18 December 2011

in which we are sugar'd

Rachel and I have a tradition of gingerbread construction. It's been at least five years now. We always use this recipe for dough and icing because the dough produces extremely hard and strong house pieces, and the icing dries quickly, good for the impatient among us.

We make our own templates with a ruler and scrap paper; if you roll the dough thinly the recipe will give you enough for two cottages, one large (approximately 6x6x4 inches) and one small (half that size). One each for the large and small sisters. Once everything is baked, cooled, and whipped, we slice up an Amazon box for bases and away we go.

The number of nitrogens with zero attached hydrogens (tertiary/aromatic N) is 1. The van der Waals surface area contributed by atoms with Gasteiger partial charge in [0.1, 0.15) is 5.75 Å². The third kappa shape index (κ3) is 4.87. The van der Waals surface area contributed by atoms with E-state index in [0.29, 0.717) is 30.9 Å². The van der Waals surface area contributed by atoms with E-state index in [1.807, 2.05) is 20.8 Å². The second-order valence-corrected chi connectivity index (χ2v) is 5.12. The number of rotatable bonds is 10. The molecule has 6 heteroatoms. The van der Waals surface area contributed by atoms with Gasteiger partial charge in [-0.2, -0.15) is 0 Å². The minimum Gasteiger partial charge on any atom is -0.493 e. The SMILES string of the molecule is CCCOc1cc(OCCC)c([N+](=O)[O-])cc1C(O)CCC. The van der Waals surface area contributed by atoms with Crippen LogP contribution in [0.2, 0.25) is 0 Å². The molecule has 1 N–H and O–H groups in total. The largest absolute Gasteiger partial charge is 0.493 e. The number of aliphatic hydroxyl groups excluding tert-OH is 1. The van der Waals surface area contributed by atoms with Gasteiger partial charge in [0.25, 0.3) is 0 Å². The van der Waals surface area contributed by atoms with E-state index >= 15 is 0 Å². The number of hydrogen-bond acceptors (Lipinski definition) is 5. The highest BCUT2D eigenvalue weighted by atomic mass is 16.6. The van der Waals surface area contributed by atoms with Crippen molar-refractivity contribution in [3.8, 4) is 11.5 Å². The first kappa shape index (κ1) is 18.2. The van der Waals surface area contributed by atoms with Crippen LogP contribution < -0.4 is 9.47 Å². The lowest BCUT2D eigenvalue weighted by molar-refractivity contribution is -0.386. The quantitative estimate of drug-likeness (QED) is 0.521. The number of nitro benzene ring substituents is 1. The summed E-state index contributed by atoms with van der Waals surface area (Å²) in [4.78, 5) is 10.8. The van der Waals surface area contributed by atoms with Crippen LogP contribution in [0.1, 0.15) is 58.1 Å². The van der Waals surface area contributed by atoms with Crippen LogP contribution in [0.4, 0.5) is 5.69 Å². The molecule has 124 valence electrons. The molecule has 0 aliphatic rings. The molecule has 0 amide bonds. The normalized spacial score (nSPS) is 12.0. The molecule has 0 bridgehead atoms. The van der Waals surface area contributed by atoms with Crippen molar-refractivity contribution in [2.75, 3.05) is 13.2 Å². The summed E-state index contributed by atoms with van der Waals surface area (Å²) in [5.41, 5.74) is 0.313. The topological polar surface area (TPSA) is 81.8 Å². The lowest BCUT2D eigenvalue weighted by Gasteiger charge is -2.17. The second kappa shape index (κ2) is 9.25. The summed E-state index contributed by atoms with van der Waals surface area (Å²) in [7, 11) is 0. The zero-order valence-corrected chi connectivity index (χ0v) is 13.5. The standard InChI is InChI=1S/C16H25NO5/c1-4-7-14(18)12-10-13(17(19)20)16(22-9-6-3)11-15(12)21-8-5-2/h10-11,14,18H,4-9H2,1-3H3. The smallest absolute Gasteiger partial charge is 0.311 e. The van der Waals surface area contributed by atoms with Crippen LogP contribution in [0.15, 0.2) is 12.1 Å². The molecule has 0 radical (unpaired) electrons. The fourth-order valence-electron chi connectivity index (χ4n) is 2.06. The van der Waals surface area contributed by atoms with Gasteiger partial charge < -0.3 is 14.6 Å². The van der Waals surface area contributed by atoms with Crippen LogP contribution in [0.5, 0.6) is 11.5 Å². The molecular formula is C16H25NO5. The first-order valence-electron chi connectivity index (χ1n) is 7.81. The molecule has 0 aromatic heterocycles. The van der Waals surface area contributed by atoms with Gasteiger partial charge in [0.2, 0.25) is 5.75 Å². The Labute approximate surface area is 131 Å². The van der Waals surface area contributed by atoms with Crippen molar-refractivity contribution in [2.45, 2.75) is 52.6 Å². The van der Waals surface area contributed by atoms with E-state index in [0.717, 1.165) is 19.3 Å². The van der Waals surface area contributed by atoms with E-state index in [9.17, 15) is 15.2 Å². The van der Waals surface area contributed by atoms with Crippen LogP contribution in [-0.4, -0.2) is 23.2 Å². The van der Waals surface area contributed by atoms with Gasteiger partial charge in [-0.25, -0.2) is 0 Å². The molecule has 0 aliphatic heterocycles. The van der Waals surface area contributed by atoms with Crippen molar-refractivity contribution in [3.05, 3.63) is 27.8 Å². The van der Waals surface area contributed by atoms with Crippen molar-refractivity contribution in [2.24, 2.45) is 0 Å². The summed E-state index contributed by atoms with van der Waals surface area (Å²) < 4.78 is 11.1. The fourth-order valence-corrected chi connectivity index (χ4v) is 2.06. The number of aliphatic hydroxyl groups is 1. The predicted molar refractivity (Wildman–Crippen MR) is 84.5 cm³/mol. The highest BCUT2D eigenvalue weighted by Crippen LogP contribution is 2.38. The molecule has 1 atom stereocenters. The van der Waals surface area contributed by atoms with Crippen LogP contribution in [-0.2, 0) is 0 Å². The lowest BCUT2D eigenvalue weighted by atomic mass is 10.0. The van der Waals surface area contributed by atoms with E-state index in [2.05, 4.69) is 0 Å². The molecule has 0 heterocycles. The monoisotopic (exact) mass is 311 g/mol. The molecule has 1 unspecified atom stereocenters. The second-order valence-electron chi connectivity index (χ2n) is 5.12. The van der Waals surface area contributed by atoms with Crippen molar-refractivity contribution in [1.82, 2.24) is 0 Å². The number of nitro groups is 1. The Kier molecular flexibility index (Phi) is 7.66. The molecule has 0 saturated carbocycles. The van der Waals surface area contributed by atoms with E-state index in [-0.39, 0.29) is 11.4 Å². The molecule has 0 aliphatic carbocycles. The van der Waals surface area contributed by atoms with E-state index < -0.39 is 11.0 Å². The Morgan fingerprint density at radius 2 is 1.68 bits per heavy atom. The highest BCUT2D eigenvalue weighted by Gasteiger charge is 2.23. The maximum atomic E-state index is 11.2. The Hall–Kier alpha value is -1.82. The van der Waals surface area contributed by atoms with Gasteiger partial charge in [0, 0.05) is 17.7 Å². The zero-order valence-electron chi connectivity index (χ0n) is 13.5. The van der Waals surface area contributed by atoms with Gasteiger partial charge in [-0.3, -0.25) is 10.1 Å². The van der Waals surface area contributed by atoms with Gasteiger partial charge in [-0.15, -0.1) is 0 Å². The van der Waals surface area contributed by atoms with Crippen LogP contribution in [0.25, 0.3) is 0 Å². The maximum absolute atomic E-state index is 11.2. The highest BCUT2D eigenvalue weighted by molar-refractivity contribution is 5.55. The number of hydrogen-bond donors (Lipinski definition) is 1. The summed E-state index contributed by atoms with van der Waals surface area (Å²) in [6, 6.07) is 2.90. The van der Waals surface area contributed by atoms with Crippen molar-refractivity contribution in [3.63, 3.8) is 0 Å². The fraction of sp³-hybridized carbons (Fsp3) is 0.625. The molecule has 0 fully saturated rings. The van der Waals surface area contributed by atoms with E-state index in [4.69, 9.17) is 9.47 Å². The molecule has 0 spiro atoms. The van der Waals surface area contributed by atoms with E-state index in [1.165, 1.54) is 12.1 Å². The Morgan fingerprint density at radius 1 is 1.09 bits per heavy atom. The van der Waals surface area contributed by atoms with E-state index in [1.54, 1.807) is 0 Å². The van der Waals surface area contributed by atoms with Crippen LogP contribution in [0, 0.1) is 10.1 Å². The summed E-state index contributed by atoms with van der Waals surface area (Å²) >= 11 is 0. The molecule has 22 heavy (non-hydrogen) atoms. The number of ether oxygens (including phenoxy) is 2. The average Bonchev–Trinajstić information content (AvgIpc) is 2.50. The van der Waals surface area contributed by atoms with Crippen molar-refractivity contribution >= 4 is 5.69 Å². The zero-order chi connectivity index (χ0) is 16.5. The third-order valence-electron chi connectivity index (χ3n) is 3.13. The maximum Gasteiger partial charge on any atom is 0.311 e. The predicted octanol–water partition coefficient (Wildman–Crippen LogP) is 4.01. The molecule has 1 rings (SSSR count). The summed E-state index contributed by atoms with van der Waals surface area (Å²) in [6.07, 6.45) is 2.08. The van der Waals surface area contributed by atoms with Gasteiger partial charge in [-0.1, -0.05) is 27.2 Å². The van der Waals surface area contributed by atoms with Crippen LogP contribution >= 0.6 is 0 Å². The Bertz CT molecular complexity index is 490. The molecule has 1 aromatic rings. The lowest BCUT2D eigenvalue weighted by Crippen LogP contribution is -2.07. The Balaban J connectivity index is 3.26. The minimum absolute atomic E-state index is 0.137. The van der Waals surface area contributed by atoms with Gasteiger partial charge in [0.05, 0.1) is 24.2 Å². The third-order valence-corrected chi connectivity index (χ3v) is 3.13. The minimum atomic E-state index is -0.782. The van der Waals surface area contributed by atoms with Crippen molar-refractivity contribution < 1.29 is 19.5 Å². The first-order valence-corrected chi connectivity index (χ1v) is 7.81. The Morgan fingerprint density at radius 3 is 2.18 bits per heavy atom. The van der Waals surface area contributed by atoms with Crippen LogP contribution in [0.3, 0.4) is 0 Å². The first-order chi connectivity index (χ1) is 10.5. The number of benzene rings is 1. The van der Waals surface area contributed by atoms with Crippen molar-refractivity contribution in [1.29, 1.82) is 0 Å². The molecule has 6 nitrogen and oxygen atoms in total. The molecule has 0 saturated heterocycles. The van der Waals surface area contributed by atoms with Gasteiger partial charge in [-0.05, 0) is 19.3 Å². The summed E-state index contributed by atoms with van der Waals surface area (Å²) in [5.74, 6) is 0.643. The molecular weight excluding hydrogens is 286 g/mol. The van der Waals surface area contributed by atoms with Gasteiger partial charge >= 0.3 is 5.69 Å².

Our first gingerbread house was festooned with sugar in all its many-colored forms. We even bought Frosted Mini-Wheats, which otherwise never cross my mother's threshold. But they do make an admirable thatched roof.

In years since then, we've done several subtler models, using natural decor such as dried green lentils and cinnamon sticks. Away with the food coloring! Away with the refined sweeteners! we said. (If you're interested, rows of banana chips make excellent roof tiles.)

That was all very well in its way. This year, however, we returned to our roots. I mean, it's not like we're eating the stuff (mostly) so we went to the store and bought sugar with abandon. For our house decorations both of us went for the Hansel and Gretel, the wholehearted candypalooza look, with-- if I may say so-- smashing results.

On Gingerbread House Day my kitchen contains more high fructose corn syrup than it does at any other time of the year (since at any other time of the year, it contains zero).